Cindy the Citrus

Asked November 2, 2015, 4:37 PM EST

My plant is a dwarf Washington Navel Orange tree from Four Winds Growers. I recently purchased this tree from my college's greenhouse. My apartment temperature is anywhere between 65 and 80 degrees. There isn't a lot of light in the location it is at and I am working on getting a plant light for it so it can get the light it needs. I have noticed that a lot of leaves are starting to fall of the branches and there isn't any blossoms starting to show. What can I do to create the perfect environment for my tree without breaking the bank? Also why are the leaves falling.

Madison County Idaho

6 Responses

Cindy is used to being in a greenhouse with conditions mimicking the tropical conditions of her home environment, namely warmth, bright light and high humidity.
Normal room temperatures are fine for citrus plants, but you may want to increase the humidity by standing the pot on a saucer or tray of pebbles and water, and spritz the leaves with water a couple times a week.
You are right that the plant needs more light. It's adjustment to these new conditions are probably why you are seeing the leaf drop. Cindy needs at least 4 hours a day of direct sunlight, and if you don't have a window that provides that, you do need to get a grow light that mimics that.
Water well until it begins to drain from the bottom of the pot, and then let the top inch of soil dry out (stick your finger in there) before watering again. It will tend to need less water in the winter rest period.- only enough to keep the soil mixture from completely drying out.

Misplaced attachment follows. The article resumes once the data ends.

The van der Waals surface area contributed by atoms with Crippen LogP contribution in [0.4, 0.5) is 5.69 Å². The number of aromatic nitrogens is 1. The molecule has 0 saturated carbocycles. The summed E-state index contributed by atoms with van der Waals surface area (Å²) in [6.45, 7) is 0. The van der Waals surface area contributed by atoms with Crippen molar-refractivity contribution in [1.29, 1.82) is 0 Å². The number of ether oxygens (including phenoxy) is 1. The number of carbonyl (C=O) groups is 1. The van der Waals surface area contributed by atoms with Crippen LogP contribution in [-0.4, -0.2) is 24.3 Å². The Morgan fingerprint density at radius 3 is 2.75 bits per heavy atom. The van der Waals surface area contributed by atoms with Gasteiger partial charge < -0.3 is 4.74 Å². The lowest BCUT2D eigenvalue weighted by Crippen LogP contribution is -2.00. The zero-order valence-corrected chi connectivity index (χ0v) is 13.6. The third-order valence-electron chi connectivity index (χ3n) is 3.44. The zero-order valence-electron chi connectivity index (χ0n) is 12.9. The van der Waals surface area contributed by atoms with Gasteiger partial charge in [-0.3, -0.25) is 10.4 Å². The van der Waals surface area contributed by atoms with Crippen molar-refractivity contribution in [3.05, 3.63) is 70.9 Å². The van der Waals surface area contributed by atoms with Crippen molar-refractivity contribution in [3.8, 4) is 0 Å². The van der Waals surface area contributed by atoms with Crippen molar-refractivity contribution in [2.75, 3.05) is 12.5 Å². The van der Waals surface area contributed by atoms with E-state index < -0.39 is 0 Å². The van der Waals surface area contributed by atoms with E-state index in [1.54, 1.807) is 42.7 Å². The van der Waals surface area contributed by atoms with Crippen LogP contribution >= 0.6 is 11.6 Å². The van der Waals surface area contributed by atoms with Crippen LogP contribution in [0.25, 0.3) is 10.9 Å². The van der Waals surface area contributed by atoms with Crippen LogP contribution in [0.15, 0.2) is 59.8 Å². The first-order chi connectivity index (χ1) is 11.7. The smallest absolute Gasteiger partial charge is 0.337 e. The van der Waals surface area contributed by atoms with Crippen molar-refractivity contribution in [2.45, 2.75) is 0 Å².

In spring when active growth begins again, fertilize with a tomato-type (high potash) fertilizer every two weeks. Flowers are usually in spring.
Keep close watch for spider mites (under leaves) and scale insects, or the sticky 'honeydew' they excrete, and take action early.
Here are pages about them: Scale insects:
Spider mites:
Good luck with her!


Thank you for the help. I have ordered a plant light and a second container to increase humidity. One more thing. I am really worried about how many leaves are dropping. Will they regrow when the conditions are right?

IF you can get the conditions right, the leaves will regrow. It is difficult to grow citrus indoors, since it is so difficult to provide sufficient light. vw

We are unable to evaluate the suitability of the lighting mechanism shown in your photo. While it appears to be an LED device and also that it provides light from both the red and blue spectra, that is definitely beneficial to a green, growing plant. On the other hand, the duration of light is equally important as the intensity. If this is the current light system you are using in your home, we would certainly not tell you to abandon it. However, we are attaching a publication from one of our sister extension universities that may provide you with some additional, useful information.